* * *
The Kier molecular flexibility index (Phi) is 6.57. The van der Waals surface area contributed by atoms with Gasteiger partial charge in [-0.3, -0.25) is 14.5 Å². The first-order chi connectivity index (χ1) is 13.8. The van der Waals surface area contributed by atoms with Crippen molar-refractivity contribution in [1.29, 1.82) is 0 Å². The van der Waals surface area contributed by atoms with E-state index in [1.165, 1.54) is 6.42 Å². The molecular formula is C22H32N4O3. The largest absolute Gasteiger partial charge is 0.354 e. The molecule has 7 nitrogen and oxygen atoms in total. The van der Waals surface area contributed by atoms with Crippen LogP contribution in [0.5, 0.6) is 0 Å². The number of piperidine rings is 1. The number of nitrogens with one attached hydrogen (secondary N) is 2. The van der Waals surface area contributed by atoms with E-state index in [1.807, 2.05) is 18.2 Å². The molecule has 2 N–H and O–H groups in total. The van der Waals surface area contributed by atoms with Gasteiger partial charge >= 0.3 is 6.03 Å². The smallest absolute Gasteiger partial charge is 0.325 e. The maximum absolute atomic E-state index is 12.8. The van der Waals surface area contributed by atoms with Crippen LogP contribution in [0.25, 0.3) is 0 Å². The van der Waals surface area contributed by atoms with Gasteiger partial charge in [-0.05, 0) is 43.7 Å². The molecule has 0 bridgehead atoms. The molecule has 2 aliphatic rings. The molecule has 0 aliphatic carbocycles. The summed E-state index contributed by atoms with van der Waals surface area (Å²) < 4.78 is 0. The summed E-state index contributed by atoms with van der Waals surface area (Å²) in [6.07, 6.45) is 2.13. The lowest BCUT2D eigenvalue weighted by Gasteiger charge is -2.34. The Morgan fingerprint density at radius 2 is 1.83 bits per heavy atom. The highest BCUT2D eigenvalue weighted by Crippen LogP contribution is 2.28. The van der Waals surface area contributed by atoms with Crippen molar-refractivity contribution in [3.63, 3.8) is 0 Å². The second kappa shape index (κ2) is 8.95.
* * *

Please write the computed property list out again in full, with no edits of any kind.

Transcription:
The Kier molecular flexibility index (Phi) is 6.57. The van der Waals surface area contributed by atoms with Gasteiger partial charge in [-0.3, -0.25) is 14.5 Å². The first-order chi connectivity index (χ1) is 13.8. The van der Waals surface area contributed by atoms with Crippen molar-refractivity contribution in [1.29, 1.82) is 0 Å². The van der Waals surface area contributed by atoms with E-state index in [1.165, 1.54) is 6.42 Å². The molecular formula is C22H32N4O3. The largest absolute Gasteiger partial charge is 0.354 e. The molecule has 7 nitrogen and oxygen atoms in total. The van der Waals surface area contributed by atoms with Crippen LogP contribution in [0.5, 0.6) is 0 Å². The number of piperidine rings is 1. The number of nitrogens with one attached hydrogen (secondary N) is 2. The van der Waals surface area contributed by atoms with E-state index in [1.807, 2.05) is 18.2 Å². The molecule has 2 N–H and O–H groups in total. The van der Waals surface area contributed by atoms with Gasteiger partial charge >= 0.3 is 6.03 Å². The smallest absolute Gasteiger partial charge is 0.325 e. The maximum absolute atomic E-state index is 12.8. The van der Waals surface area contributed by atoms with Crippen LogP contribution in [0.25, 0.3) is 0 Å². The van der Waals surface area contributed by atoms with Gasteiger partial charge in [-0.05, 0) is 43.7 Å². The molecule has 0 bridgehead atoms. The molecule has 2 aliphatic rings. The molecule has 0 aliphatic carbocycles. The summed E-state index contributed by atoms with van der Waals surface area (Å²) < 4.78 is 0. The summed E-state index contributed by atoms with van der Waals surface area (Å²) in [6.07, 6.45) is 2.13. The lowest BCUT2D eigenvalue weighted by Gasteiger charge is -2.34. The Morgan fingerprint density at radius 2 is 1.83 bits per heavy atom. The highest BCUT2D eigenvalue weighted by Crippen LogP contribution is 2.28. The van der Waals surface area contributed by atoms with Crippen molar-refractivity contribution in [3.63, 3.8) is 0 Å². The second kappa shape index (κ2) is 8.95.